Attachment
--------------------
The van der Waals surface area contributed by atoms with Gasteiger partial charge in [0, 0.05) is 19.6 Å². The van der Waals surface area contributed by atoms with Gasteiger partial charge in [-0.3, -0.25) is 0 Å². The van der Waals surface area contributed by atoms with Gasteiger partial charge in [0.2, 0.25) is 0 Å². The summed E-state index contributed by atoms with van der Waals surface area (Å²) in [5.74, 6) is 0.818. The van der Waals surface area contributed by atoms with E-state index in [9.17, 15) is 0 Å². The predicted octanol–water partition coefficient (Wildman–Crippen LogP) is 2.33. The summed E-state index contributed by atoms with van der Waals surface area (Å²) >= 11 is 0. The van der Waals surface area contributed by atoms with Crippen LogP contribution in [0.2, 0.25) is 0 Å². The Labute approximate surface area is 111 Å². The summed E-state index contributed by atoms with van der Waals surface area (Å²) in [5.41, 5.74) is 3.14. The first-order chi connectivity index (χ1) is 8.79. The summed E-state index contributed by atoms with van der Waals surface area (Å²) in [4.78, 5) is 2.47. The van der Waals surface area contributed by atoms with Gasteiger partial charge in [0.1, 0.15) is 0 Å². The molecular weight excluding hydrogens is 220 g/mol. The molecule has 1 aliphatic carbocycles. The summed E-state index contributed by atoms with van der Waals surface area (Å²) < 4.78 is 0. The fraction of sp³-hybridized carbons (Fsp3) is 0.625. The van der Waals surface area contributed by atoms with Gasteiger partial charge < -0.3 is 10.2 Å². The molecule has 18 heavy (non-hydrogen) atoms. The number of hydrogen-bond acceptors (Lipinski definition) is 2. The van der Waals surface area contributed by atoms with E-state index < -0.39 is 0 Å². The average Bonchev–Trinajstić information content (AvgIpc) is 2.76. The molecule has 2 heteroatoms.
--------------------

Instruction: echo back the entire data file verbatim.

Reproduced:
The van der Waals surface area contributed by atoms with Gasteiger partial charge in [0, 0.05) is 19.6 Å². The van der Waals surface area contributed by atoms with Gasteiger partial charge in [-0.3, -0.25) is 0 Å². The van der Waals surface area contributed by atoms with Gasteiger partial charge in [0.2, 0.25) is 0 Å². The summed E-state index contributed by atoms with van der Waals surface area (Å²) in [5.74, 6) is 0.818. The van der Waals surface area contributed by atoms with E-state index in [9.17, 15) is 0 Å². The predicted octanol–water partition coefficient (Wildman–Crippen LogP) is 2.33. The summed E-state index contributed by atoms with van der Waals surface area (Å²) >= 11 is 0. The van der Waals surface area contributed by atoms with Crippen LogP contribution in [0.2, 0.25) is 0 Å². The Labute approximate surface area is 111 Å². The summed E-state index contributed by atoms with van der Waals surface area (Å²) in [5.41, 5.74) is 3.14. The first-order chi connectivity index (χ1) is 8.79. The summed E-state index contributed by atoms with van der Waals surface area (Å²) in [4.78, 5) is 2.47. The van der Waals surface area contributed by atoms with Gasteiger partial charge in [0.1, 0.15) is 0 Å². The molecular weight excluding hydrogens is 220 g/mol. The molecule has 1 aliphatic carbocycles. The summed E-state index contributed by atoms with van der Waals surface area (Å²) < 4.78 is 0. The fraction of sp³-hybridized carbons (Fsp3) is 0.625. The van der Waals surface area contributed by atoms with Gasteiger partial charge < -0.3 is 10.2 Å². The molecule has 18 heavy (non-hydrogen) atoms. The number of hydrogen-bond acceptors (Lipinski definition) is 2. The van der Waals surface area contributed by atoms with E-state index < -0.39 is 0 Å². The average Bonchev–Trinajstić information content (AvgIpc) is 2.76. The molecule has 2 heteroatoms.